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The Midcentury Furniture Designers You Need to Know

Know your Aaltos from your Eameses.

The Midcentury Furniture Designers You Need to Know
Meghann Stephenson
In our ongoing efforts to become more adult and generally ~together~, one of the most screaming examples of our interminable immaturity is that most of our apartments are still (still!) decorated with cast-offs from old roommates, boyfriends, and parents. A particularly atrocious (yet probably very comfortable) chintz sofa is a daily reminder that we have yet to become real, functioning people.

But we’re slowly moving up in the world, and while much (too much) of our income is immediately thrown away at sample sales, the wiser among us are beginning to swap last seasons extras in favor of thought-out interior decoration. And, yeah, for the most part, we want our apartments to transform into shrines of mid-century modern design…whatever that means. Which is exactly the problem. It’s time we actually take responsibility and figure out exactly what the buzziest of decor trends actually is.

And that is how we ended up quizzing Anthony Barzilay Freund, editor in chief and director of fine art at, on all things mid-century modern. He set us straight: “There actually isn’t one prevailing look, but they all share this idea of optimism, the post-war idea of a new day, and harnessed new technologies and the potential of brighter homes. Mid-century modern designers tried to create a new aesthetic that spoke to the modern age,” he told us. “It was finally coming out of the 19th century and fully into the 20th.”

And because not all mid-century design looks like Eames (although Ray and Charles are certainly important), we asked him to outline the most important mid-century designers to know. And we know most of these pieces cost waaaaay more than your average cast-off, but do as we’re doingperuse the list, and pick a few favorites to keep filed away for when its time to make a major investment.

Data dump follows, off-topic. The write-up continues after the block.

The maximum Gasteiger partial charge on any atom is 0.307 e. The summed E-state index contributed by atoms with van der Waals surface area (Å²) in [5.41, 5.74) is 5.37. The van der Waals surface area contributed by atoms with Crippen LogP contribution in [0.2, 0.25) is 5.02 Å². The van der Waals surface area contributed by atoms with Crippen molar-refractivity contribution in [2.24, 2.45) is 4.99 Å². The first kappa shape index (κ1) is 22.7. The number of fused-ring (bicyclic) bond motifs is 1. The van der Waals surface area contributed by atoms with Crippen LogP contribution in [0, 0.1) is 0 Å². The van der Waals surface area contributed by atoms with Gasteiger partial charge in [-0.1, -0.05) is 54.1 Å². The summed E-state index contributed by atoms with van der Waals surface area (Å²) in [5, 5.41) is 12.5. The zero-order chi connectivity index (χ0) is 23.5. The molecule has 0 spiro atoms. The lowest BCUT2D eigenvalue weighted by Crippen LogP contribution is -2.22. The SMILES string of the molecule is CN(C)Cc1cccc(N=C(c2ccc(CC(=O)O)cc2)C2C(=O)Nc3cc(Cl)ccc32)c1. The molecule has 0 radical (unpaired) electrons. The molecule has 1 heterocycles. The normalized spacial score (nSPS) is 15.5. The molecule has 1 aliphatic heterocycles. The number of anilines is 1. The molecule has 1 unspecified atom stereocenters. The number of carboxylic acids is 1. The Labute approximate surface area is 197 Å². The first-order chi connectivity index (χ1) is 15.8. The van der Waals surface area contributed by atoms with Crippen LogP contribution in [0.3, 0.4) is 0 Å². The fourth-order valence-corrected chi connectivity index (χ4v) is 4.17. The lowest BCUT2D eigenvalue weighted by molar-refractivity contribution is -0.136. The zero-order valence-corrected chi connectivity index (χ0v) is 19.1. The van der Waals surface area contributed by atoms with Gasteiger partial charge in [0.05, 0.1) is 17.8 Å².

1. Alvar Aalto

(Finland, 1898-1976)

“A Finnish architect and designer, Alvar Aalto is credited with popularizing Scandinavian modernism in America and beyond. In both his buildings and in his furnishings—which range from chairs, tables, and lighting to table- and glassware—Aalto’s sensitivity to the natural world and to organic forms and materials tempered the hardness of rationalist design.”

2. Charles and Ray Eames

(USA, 1907-1978; 1912-1988)

“Husband-and-wife Charles and Ray Eames were the embodiment of the inventiveness, energy, and optimism at the heart of mid-century modern American design. Furniture designers, filmmakers, artists, textile and graphic designers, and even toy and puzzle makers, the Eameses believed that design should be an agent of positive change. They are the happy, ever-curious, ever-adventurous faces of modernism.”

3. Paul Evans

(USA, 1931-1987)

“A leading light of the American Studio Furniture movement, Paul Evans was inspired by seemingly contradictory forces: traditional ‘folk art’ forms, and the latest materials and technologies. Evans primarily worked in metal, not wood (which was favored by such fellow studio designers and Bucks County, Pennsylvania, neighbors as George Nakashima), and his best-known works are cabinets faced in high-relief, patinated steel mounts with metal glyphs, which read like brawny patchwork quilts.”

4. Poul Kjærholm

(Denmark, 1929-1980)

“A trained cabinetmaker, Poul Kjærholm used industrial methods and materials in the 1960s, which brought a fresh, graceful, sleek new style to Danish modern design. Although he employed natural materials such as cane and leather to a far greater extent than his peers, Kjærholm embraced the use of steel (rather than wood) framing for his chairs and tables.”

5. Florence Knoll

(USA, b. 1917)